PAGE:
If words have power (they do) and our thoughts create (they do) then we should pay much more attention to both. Therefore I think it’s high time we change our verbiage. We label almost everything as a war or a fight, and because of our language, we do battle, daily. There is a war on drugs, a war on poverty, a war on women, a war against obesity and a war on crime. We fight heart disease. We fight illiteracy. We fight cancer. We fight the traffic.
We casually say we “hate” most everything, or we’ll say that something is, “to die for.” And without a second thought, we say about a headache, backache, or allergies, they’re “killing me.” We take possession of things we don’t need and don’t want, by saying, “my problem is…” or “my bad knees.”
As a means of complimenting something we envy, we say that we’d “kill for it.” Really? This negativity is built into our everyday language, and we’re putting it out there hundreds of times a day! Yet we don’t even know we’re saying it, because we have become unconscious of it. I know I was, until my therapist pointed it out to me. Then I did two things:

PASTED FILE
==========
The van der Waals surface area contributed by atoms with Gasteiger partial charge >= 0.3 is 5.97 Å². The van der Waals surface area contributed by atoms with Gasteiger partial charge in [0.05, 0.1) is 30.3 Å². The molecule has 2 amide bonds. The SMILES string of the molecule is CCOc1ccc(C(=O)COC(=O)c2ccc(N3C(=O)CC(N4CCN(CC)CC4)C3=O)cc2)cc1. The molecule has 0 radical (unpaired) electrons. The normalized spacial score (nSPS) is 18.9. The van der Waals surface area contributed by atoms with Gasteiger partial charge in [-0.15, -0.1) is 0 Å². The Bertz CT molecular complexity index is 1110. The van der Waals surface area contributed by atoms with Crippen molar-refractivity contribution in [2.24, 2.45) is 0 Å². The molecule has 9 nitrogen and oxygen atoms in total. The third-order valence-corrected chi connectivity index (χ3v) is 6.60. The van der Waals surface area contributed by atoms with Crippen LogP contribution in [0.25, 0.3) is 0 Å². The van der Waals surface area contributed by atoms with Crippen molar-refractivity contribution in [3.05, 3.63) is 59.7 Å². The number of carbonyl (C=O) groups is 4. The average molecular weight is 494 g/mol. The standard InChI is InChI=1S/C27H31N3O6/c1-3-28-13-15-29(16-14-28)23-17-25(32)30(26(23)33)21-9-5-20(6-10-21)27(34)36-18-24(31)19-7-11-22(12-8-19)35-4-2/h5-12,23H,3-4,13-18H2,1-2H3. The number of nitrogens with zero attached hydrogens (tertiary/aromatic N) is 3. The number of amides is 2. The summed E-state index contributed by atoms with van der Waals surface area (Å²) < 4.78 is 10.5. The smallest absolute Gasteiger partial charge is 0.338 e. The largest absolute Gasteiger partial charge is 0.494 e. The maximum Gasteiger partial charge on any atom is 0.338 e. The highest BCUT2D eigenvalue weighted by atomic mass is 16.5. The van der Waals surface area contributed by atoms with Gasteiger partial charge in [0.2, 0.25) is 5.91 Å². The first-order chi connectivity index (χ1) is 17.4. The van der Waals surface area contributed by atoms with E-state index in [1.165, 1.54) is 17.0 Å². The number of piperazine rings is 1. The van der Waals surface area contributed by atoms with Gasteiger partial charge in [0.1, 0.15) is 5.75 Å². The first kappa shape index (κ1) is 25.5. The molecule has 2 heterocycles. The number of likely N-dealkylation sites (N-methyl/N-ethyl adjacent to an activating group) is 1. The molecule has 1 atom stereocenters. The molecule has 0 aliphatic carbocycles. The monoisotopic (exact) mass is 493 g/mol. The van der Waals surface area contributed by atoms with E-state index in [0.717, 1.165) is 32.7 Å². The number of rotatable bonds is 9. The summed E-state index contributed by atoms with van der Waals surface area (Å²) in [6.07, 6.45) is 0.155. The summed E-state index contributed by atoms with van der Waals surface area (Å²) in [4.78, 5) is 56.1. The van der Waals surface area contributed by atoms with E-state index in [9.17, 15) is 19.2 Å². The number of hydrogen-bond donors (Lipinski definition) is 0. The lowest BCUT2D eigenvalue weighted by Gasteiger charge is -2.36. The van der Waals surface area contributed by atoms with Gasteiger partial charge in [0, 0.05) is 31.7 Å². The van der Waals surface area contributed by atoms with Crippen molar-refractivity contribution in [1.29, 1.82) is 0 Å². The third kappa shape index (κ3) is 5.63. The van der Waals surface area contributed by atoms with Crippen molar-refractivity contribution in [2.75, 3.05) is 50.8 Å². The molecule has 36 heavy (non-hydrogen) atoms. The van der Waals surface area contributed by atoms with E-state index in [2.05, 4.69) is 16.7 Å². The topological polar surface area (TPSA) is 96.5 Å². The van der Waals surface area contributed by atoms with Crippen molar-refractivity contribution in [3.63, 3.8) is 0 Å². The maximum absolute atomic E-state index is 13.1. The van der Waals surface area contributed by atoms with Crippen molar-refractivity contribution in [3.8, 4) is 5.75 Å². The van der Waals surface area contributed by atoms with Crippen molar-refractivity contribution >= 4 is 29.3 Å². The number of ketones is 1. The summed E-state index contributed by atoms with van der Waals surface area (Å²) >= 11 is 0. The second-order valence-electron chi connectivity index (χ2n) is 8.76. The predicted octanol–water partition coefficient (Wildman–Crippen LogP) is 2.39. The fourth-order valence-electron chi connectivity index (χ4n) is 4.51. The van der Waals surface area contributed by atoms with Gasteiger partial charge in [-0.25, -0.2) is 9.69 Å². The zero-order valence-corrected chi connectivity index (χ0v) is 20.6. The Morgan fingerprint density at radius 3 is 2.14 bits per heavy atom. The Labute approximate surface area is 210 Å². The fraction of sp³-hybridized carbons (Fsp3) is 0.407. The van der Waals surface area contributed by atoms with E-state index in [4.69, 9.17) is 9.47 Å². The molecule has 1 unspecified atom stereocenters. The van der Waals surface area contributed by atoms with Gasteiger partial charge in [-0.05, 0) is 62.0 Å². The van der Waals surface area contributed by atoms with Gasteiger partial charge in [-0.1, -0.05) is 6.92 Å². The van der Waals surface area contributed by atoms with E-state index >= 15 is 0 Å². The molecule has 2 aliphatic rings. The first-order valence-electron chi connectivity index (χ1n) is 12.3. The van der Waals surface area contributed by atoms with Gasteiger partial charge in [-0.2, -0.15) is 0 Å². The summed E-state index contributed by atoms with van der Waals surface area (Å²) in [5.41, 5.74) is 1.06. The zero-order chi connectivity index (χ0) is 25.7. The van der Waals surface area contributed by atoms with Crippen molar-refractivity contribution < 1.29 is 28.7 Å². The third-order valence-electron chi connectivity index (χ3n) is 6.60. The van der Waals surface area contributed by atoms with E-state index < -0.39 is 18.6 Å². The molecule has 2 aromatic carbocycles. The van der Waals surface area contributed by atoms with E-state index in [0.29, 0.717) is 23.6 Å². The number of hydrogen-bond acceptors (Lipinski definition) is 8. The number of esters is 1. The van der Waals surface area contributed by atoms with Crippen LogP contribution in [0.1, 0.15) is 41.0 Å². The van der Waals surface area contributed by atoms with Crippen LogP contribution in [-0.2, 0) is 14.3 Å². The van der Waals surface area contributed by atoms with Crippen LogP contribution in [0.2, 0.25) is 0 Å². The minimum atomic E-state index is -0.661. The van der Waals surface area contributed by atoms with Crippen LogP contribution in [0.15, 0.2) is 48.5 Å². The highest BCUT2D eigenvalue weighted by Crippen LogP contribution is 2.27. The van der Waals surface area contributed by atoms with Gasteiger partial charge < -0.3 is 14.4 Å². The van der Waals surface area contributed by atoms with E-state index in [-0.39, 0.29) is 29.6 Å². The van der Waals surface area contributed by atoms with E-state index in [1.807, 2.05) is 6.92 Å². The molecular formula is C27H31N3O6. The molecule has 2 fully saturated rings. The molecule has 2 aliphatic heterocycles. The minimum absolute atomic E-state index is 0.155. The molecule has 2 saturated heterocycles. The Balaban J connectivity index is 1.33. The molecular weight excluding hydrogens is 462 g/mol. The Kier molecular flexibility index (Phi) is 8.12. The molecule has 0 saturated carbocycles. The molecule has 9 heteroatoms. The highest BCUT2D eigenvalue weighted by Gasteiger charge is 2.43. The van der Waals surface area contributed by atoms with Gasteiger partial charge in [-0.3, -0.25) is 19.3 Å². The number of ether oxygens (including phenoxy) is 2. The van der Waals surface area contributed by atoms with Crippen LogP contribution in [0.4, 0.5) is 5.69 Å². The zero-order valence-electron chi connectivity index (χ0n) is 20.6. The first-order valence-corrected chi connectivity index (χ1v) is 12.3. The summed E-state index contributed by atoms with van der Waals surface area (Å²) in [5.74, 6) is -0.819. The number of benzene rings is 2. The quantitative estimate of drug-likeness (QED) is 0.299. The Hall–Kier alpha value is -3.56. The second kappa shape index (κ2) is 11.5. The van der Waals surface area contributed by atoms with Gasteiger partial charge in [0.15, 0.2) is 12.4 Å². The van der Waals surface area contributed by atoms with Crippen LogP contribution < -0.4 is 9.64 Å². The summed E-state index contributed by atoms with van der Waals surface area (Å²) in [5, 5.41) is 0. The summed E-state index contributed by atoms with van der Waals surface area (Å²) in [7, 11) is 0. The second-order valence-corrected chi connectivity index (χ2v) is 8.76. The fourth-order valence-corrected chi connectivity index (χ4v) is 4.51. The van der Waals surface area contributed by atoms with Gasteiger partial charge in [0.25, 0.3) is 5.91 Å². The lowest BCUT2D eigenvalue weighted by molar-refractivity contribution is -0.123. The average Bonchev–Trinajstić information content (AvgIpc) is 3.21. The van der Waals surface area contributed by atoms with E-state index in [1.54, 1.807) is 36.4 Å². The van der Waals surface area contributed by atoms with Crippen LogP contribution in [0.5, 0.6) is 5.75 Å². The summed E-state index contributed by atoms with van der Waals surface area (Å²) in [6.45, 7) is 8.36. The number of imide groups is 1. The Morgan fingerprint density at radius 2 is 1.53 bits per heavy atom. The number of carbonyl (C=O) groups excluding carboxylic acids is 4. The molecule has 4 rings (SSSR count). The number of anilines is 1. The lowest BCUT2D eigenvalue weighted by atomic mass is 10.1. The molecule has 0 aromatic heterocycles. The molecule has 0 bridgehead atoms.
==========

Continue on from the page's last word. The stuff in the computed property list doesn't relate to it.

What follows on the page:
- I began to pay attention to all the times, and all the things I said “I hated.”
- I stopped saying that and began to reframe my thinking. Did I really hate this thing? How else could I express myself?
Let’s find other words to use.
Let’s use our words to affect a positive change.
Let’s focus on what we DO WANT instead of what we don’t.
Let’s CURE illness. Let’s INCREASE literacy. Let’s REDUCE poverty. Let’s CREATE a decrease in crime and drug dependency. We can FIGURE out our feelings for food; ENLIGHTEN our educational system, and MOVE toward wellness.
How many more negative, everyday words can you think of?